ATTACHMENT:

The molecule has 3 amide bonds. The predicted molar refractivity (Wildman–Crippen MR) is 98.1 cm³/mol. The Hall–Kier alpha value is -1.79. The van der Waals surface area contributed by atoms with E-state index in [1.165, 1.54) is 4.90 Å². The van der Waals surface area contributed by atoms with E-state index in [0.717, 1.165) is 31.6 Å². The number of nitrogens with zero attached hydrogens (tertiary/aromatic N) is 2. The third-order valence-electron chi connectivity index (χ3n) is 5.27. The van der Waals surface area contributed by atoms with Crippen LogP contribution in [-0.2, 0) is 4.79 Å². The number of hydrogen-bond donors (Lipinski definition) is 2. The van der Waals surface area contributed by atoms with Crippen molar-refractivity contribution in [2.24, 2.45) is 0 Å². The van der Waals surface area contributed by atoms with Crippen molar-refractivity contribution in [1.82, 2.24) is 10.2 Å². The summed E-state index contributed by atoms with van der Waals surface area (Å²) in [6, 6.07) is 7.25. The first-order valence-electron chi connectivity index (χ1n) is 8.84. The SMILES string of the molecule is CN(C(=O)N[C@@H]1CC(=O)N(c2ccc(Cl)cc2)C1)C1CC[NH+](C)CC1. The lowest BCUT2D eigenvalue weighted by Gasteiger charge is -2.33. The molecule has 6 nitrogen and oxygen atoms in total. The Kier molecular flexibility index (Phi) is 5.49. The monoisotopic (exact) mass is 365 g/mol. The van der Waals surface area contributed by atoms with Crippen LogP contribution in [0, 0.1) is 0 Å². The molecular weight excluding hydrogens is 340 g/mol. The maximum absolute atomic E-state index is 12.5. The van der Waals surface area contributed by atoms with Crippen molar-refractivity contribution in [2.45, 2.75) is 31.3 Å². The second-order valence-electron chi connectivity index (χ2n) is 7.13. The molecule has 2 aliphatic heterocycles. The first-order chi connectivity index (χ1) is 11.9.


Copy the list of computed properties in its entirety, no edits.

The molecule has 3 amide bonds. The predicted molar refractivity (Wildman–Crippen MR) is 98.1 cm³/mol. The Hall–Kier alpha value is -1.79. The van der Waals surface area contributed by atoms with E-state index in [1.165, 1.54) is 4.90 Å². The van der Waals surface area contributed by atoms with E-state index in [0.717, 1.165) is 31.6 Å². The number of nitrogens with zero attached hydrogens (tertiary/aromatic N) is 2. The third-order valence-electron chi connectivity index (χ3n) is 5.27. The van der Waals surface area contributed by atoms with Crippen LogP contribution in [-0.2, 0) is 4.79 Å². The number of hydrogen-bond donors (Lipinski definition) is 2. The van der Waals surface area contributed by atoms with Crippen molar-refractivity contribution in [2.24, 2.45) is 0 Å². The van der Waals surface area contributed by atoms with Crippen molar-refractivity contribution in [1.82, 2.24) is 10.2 Å². The summed E-state index contributed by atoms with van der Waals surface area (Å²) in [6, 6.07) is 7.25. The first-order valence-electron chi connectivity index (χ1n) is 8.84. The SMILES string of the molecule is CN(C(=O)N[C@@H]1CC(=O)N(c2ccc(Cl)cc2)C1)C1CC[NH+](C)CC1. The lowest BCUT2D eigenvalue weighted by Gasteiger charge is -2.33. The molecule has 6 nitrogen and oxygen atoms in total. The Kier molecular flexibility index (Phi) is 5.49. The monoisotopic (exact) mass is 365 g/mol. The van der Waals surface area contributed by atoms with Crippen LogP contribution in [0, 0.1) is 0 Å². The molecular weight excluding hydrogens is 340 g/mol. The maximum absolute atomic E-state index is 12.5. The van der Waals surface area contributed by atoms with Crippen molar-refractivity contribution in [2.45, 2.75) is 31.3 Å². The second-order valence-electron chi connectivity index (χ2n) is 7.13. The molecule has 2 aliphatic heterocycles. The first-order chi connectivity index (χ1) is 11.9.